Modeling Prion diseases in a dish
Neurodegenerative diseases are primarily characterized by the formation and aggregation of misfolded protein in the central nervous system. Prion diseases; a group of rare and fatal brain disease is caused by misfolding of cellular prion aggregates called scrapie prion proteins (PrP) or proteinaceous infectious particles (1). Pathological manifestations of prion disease include neuronal loss, activations of microglia and astrocytes, spongiform alterations, and formation of PrP aggregates. The pathogenicity of prion disease remains poorly understood, as the disease is usually diagnosed once at an advanced stage (2).
iPSC derived neurospheroids
iPSC based 3D cell cultures assay has been a major avenue to address the fundamental questions with regards to the pathogenicity of prion diseases, and subsequently produce a range of high throughput platforms for investigating possible treatments. The first eligible model was murine cerebellar organotypic slices, which consisted of increased PrP, upon exposure to prions (3). From these initial attempts more advanced models derived from murine neural stem cells were developed that includes 3D neurospheroids. The neurospheroids were highly effective, as it produced a mature culture within in 10 days and remained viable up to one month. Additionally prions were able to spread and cause toxic alterations to the neurospheroids during growth and differentiation, allowing for effective study of disease progression (4).
Human iPSC derived cerebral organoids
Human iPSC derived cerebral organoids are also used as a viable 3D model to study the effect of genetic predisposition on the etiology of prion diseases. The organoids were effective at mimicking astrogliosis, which is a typical occurrence in prion disease, but were unable to replicate aggregation of PrP as well as infection spread upon exposure to human PrP (5). Despite their drawbacks, these advanced 3D culture systems, derived from iPSCs, continue to provide insights in to the pathological events triggered by different human prion subtypes, and currently serve as a reliable platform for drug screens.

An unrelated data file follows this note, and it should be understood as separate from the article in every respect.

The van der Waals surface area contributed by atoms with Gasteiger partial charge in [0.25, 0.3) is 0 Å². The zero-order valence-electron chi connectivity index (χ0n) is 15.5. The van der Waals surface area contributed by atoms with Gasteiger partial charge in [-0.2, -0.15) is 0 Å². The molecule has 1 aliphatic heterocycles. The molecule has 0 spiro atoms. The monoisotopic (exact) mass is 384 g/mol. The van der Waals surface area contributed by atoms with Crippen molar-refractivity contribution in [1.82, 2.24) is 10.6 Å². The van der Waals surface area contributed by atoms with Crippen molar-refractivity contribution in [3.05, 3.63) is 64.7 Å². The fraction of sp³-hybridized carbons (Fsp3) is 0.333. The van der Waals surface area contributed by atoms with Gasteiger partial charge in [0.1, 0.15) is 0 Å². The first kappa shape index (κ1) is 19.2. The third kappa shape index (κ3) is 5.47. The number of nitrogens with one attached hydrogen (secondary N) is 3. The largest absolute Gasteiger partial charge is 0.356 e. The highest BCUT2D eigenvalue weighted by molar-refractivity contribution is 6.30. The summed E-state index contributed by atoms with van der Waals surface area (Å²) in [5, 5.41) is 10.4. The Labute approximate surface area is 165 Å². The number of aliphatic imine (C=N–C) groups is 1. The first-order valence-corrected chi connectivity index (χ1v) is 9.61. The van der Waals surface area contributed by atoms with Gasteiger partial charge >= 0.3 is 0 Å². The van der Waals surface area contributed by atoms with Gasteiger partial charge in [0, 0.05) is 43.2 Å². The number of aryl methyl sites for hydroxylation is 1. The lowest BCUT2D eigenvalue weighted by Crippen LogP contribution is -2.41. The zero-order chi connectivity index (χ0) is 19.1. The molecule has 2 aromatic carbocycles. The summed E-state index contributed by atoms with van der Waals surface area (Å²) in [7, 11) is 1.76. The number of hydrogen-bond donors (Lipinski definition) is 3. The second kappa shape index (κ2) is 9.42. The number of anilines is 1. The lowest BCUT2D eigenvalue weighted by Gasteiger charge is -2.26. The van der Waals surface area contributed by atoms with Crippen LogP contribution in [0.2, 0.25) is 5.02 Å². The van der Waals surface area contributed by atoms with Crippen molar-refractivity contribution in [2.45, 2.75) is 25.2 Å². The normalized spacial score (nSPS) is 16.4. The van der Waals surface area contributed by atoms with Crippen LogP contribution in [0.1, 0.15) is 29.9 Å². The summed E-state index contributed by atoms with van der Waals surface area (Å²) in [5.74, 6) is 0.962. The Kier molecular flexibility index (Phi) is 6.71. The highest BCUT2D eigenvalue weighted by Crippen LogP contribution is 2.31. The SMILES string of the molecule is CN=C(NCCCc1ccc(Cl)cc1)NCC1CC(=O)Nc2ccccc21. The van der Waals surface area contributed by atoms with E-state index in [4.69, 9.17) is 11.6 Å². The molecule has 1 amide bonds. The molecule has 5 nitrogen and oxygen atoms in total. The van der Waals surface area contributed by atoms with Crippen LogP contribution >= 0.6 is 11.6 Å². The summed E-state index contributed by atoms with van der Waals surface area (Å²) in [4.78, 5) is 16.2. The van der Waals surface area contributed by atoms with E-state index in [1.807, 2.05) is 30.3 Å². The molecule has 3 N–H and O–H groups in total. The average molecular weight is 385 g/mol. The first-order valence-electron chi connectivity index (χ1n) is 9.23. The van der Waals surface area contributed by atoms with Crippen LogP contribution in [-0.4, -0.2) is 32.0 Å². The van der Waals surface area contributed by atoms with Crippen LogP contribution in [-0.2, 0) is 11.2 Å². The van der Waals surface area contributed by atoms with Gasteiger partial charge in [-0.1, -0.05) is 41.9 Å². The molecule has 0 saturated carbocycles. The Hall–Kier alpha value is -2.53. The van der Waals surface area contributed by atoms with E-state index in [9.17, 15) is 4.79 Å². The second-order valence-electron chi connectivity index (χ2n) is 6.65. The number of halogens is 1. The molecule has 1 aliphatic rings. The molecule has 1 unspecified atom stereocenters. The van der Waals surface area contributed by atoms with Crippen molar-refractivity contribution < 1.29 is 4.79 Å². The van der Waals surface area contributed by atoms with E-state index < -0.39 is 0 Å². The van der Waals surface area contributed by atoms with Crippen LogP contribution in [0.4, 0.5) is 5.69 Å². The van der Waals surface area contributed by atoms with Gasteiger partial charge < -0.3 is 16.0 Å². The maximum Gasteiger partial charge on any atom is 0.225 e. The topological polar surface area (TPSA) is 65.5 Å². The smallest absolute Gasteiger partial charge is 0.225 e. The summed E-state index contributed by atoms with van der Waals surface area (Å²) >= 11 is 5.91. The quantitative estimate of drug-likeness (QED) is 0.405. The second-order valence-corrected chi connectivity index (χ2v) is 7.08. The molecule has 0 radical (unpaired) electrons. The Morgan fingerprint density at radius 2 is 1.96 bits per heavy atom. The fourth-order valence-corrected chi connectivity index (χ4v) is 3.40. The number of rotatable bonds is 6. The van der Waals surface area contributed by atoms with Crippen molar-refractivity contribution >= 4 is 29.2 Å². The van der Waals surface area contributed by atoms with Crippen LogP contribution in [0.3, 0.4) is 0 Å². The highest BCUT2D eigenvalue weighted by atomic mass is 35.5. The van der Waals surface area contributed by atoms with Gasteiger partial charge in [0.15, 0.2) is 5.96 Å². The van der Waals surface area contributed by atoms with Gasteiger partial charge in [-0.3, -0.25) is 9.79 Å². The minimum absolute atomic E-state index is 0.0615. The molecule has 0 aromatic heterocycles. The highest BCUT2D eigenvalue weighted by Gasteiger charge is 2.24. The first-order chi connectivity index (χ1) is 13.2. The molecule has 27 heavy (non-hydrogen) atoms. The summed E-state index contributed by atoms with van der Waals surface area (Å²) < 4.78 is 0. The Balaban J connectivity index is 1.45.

1. Scheckel, C., and Aguzzi, A. (2018). Prions, prionoids and protein misfolding disorders. Nat. Rev. Genet. 19, 405–418.
2. Knight, R. (2008). Clinical features and diagnosis of human prion diseases. Future Neurol. 3, 473–481.
3. Falsig, J., and Aguzzi, A. (2008). The prion organotypic slice culture assay–POSCA. Nat. Protoc. 3, 555–562.
4. Collins, S. J., and Haigh, C. L. (2017). Simplified murine 3D neuronal cultures for investigating neuronal activity and neurodegeneration. Cell Biochem. Biophys. 75, 3–13.
5. Matamoros-Angles, A., Gayosso, L. M., Richaud-Patin, Y., Di Domenico, A., Vergara, C., Hervera, A., et al. (2018). iPS cell cultures from a Gerstmann-Straussler-Scheinker Patient with the Y218N PRNP mutation recapitulate tau pathology. Mol. Neurobiol. 55, 3033–3048.
6. Lee, Jeongmin & Kim, Su & Jam, Kyu & Ju, Young & Woo, Hee-Jong. (2013). Prion Diseases as Transmissible Zoonotic Diseases. Osong public health and research perspectives. 4. 57-66.